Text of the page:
To our country’s credit, we now recognize the service and sacrifice of caregivers who bear the burden of helping severely wounded veterans find some semblance of quality of life. The passage of the Caregivers and Veterans Omnibus Health Services Act of 2010 allowed the Department of Veterans Affairs to extend services to caregivers of veterans who served during the post-9/11 era. Specifically, these services included a monthly stipend to ease the economic burden, access to healthcare, a support network, and respite care for the caregivers of veterans.
Caregivers who were eligible for the program no longer face the burden alone or have to sacrifice their own well-being as they tend to the needs to their loved ones. After all, the accrued, hidden cost of war is often paid behind closed doors, in the homes of those families who deal with the everyday lifelong realities of catastrophic injury, both mental and physical.
This is precisely why it is unconscionable to continue to deny this same support to millions of caregivers of pre-9/11-era veterans, of which an estimated 440,000 spend more than 40 hours a week caring for a veteran, according to a 2014 RAND study. Bullets, bombs, and the mental effects of combat respect no chronological boundaries; nor should support for those who deal with the aftereffects with little or no support.
In a growing number of cases, caregivers are reaching advanced age and cannot properly carry on the burden, yet must because relief for them, through expansion of the caregiver program, remains mired in discussions at VA Central Office and on Capitol Hill on how to fix the program’s increasingly problematic implementation and pay for its expansion.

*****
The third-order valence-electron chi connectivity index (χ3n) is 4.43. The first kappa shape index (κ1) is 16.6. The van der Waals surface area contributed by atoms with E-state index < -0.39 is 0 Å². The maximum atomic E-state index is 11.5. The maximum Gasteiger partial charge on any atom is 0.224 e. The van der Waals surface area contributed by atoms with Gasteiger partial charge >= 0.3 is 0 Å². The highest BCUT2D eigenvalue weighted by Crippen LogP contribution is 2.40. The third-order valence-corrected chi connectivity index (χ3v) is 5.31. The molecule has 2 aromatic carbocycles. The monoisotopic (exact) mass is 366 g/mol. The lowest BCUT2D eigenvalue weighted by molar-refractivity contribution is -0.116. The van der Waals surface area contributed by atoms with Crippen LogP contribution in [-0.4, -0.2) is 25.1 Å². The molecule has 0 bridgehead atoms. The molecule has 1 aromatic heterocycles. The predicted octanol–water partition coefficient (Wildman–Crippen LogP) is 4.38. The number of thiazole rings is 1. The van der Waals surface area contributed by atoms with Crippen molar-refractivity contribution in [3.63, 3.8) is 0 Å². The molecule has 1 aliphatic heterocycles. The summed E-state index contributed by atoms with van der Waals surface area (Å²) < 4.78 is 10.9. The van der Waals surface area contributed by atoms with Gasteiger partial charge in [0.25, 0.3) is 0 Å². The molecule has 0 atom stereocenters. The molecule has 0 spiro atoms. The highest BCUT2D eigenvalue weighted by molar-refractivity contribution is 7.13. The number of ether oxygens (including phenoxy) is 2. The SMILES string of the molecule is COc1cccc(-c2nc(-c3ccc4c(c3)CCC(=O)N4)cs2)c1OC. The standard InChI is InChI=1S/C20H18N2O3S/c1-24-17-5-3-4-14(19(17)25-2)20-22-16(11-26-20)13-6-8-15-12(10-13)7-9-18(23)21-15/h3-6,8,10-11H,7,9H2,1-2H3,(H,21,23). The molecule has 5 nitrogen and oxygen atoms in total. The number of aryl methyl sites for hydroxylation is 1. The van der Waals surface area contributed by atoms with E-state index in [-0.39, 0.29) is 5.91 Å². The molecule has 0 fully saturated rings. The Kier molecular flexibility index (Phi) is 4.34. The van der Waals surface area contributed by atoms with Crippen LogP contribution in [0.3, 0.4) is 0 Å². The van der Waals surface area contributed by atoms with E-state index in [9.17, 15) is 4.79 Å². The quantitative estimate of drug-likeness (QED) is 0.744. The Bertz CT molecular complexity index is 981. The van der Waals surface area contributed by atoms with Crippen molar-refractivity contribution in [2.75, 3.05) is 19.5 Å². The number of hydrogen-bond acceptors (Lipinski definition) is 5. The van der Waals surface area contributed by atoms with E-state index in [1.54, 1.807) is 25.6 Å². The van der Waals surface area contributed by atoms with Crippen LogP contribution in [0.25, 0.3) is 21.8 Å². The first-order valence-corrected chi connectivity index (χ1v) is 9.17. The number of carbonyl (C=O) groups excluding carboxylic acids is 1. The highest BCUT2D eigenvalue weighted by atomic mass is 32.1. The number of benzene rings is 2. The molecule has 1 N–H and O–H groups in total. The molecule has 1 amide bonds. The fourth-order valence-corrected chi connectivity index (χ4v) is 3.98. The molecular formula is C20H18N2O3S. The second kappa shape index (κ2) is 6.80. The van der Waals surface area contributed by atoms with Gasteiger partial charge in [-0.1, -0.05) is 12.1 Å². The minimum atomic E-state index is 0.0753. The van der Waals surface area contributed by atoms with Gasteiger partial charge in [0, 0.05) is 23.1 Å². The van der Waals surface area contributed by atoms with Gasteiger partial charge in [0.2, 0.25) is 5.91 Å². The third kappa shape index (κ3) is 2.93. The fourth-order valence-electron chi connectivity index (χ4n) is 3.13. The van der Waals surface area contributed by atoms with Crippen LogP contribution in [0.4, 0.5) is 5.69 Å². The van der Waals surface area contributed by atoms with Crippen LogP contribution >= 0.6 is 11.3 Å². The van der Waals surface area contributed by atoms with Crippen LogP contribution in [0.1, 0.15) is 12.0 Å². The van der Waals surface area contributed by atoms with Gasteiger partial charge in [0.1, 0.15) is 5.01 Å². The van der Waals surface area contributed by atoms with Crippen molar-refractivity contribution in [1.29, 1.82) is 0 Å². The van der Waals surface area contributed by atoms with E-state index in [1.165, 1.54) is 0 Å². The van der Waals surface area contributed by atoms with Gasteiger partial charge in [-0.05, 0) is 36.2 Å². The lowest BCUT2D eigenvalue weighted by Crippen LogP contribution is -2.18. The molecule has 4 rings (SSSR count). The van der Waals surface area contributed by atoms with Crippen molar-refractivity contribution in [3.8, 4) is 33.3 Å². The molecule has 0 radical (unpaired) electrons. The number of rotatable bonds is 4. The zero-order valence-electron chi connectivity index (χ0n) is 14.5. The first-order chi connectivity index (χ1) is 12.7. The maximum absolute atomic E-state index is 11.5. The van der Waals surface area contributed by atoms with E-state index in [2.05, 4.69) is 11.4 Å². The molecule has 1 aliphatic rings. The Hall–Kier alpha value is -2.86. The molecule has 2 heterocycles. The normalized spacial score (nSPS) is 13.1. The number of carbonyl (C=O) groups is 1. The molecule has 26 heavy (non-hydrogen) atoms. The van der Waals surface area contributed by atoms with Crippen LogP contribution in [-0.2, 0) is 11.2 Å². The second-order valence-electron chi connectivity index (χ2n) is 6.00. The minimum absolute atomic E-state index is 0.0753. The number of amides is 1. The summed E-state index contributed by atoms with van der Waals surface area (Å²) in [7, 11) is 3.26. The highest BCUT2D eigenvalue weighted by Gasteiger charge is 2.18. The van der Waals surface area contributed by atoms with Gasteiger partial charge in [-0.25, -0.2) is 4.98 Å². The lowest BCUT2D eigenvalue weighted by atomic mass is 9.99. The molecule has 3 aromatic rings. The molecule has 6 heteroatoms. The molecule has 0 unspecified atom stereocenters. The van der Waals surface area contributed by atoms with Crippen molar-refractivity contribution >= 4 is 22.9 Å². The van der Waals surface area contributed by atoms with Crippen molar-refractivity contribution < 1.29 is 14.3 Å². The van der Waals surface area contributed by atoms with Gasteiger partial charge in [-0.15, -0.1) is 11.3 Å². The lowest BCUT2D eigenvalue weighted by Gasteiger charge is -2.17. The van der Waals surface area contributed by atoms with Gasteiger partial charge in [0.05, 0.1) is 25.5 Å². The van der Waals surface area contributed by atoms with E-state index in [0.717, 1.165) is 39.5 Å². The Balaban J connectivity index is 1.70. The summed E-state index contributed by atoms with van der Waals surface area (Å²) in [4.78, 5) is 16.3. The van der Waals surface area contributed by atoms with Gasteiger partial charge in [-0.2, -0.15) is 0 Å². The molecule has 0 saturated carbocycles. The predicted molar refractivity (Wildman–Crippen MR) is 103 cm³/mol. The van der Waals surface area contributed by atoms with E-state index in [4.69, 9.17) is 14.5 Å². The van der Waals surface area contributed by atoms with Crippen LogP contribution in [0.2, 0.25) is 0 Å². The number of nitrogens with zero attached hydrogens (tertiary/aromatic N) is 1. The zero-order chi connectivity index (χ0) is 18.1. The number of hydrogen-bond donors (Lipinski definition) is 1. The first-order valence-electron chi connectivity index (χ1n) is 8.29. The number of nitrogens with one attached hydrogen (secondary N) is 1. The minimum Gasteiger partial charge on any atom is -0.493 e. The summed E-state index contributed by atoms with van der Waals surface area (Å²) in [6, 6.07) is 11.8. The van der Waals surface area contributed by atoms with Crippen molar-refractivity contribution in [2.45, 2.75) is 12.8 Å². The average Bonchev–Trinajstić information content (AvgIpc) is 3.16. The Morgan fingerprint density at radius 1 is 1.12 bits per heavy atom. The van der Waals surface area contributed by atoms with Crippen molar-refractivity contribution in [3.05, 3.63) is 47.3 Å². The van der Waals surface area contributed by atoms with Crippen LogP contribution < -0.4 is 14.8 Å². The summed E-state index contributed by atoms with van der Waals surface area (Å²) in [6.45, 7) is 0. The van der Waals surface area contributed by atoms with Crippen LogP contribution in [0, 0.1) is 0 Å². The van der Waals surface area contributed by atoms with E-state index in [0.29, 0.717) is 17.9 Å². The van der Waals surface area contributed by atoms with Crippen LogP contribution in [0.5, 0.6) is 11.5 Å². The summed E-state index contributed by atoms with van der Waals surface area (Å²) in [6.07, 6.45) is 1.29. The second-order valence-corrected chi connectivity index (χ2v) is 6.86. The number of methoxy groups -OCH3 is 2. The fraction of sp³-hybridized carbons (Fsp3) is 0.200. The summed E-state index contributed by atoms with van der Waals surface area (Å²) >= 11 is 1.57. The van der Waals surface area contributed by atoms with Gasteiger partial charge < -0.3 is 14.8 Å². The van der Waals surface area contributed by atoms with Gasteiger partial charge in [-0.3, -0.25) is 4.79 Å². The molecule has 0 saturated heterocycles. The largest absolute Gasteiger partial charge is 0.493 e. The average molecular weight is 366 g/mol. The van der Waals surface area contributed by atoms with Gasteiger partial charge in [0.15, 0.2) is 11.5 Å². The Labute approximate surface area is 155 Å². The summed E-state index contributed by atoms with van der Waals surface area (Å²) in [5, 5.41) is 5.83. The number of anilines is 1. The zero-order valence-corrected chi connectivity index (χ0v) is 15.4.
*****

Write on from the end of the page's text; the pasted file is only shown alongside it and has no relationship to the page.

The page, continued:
For post-9/11 caregivers already on the program, particularly those who were removed from the program or face losing benefits because their care recipient’s medical condition has purportedly “improved,” according to VA, inconsistent practices and arbitrary standards have led to calls from post-9/11 advocates to halt talks on expansion until the problems are fixed. However, such a move disregards the needs of those caregivers who have already gone far too long without support. The VA did not stop accepting new disability claims while trying to reduce the backlog. Nor did VA stop accepting new appointments while trying to eliminate its waitlist. Similarly, making caregivers wait for support until the wrinkles are completely pulled out of the existing program— which may never happen — is not a viable option if we truly value the service and sacrifice of military caregivers.
It should not matter whether a caregiver is helping a veteran who left a piece of him or herself in the mountains of Afghanistan or jungles of Vietnam. Now that our country has set a standard for what caring for caregivers entails, it’s time to ensure that no caregiver is left to deal with the invisible costs of war alone.